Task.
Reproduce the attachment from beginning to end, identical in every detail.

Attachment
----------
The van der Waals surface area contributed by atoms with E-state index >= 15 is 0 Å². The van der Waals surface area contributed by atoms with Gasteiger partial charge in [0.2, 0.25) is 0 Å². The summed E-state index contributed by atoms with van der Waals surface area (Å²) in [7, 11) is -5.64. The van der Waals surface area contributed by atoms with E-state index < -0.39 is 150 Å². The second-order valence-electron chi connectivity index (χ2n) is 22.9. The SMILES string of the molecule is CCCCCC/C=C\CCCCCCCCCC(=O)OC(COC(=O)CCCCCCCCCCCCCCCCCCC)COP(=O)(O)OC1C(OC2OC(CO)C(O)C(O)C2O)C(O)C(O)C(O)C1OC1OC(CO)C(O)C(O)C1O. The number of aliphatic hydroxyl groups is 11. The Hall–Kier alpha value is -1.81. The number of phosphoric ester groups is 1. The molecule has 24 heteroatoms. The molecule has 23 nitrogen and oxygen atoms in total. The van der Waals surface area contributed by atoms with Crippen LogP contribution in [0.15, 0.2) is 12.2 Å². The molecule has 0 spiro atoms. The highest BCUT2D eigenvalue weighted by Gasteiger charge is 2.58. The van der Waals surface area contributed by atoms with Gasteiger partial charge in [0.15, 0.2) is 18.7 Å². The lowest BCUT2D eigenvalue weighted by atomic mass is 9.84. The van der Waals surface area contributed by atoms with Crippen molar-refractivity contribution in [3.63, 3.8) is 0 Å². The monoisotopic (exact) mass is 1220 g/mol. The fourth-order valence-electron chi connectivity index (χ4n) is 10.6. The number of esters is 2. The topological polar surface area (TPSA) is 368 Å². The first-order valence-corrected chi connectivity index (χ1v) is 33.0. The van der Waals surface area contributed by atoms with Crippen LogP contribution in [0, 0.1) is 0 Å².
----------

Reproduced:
The van der Waals surface area contributed by atoms with E-state index >= 15 is 0 Å². The van der Waals surface area contributed by atoms with Gasteiger partial charge in [0.2, 0.25) is 0 Å². The summed E-state index contributed by atoms with van der Waals surface area (Å²) in [7, 11) is -5.64. The van der Waals surface area contributed by atoms with E-state index < -0.39 is 150 Å². The second-order valence-electron chi connectivity index (χ2n) is 22.9. The SMILES string of the molecule is CCCCCC/C=C\CCCCCCCCCC(=O)OC(COC(=O)CCCCCCCCCCCCCCCCCCC)COP(=O)(O)OC1C(OC2OC(CO)C(O)C(O)C2O)C(O)C(O)C(O)C1OC1OC(CO)C(O)C(O)C1O. The number of aliphatic hydroxyl groups is 11. The Hall–Kier alpha value is -1.81. The number of phosphoric ester groups is 1. The molecule has 24 heteroatoms. The molecule has 23 nitrogen and oxygen atoms in total. The van der Waals surface area contributed by atoms with Crippen LogP contribution in [0.15, 0.2) is 12.2 Å². The molecule has 0 spiro atoms. The highest BCUT2D eigenvalue weighted by Gasteiger charge is 2.58. The van der Waals surface area contributed by atoms with Gasteiger partial charge in [0.15, 0.2) is 18.7 Å². The lowest BCUT2D eigenvalue weighted by atomic mass is 9.84. The van der Waals surface area contributed by atoms with Crippen molar-refractivity contribution in [3.63, 3.8) is 0 Å². The monoisotopic (exact) mass is 1220 g/mol. The fourth-order valence-electron chi connectivity index (χ4n) is 10.6. The number of esters is 2. The topological polar surface area (TPSA) is 368 Å². The first-order valence-corrected chi connectivity index (χ1v) is 33.0. The van der Waals surface area contributed by atoms with Crippen LogP contribution in [0, 0.1) is 0 Å².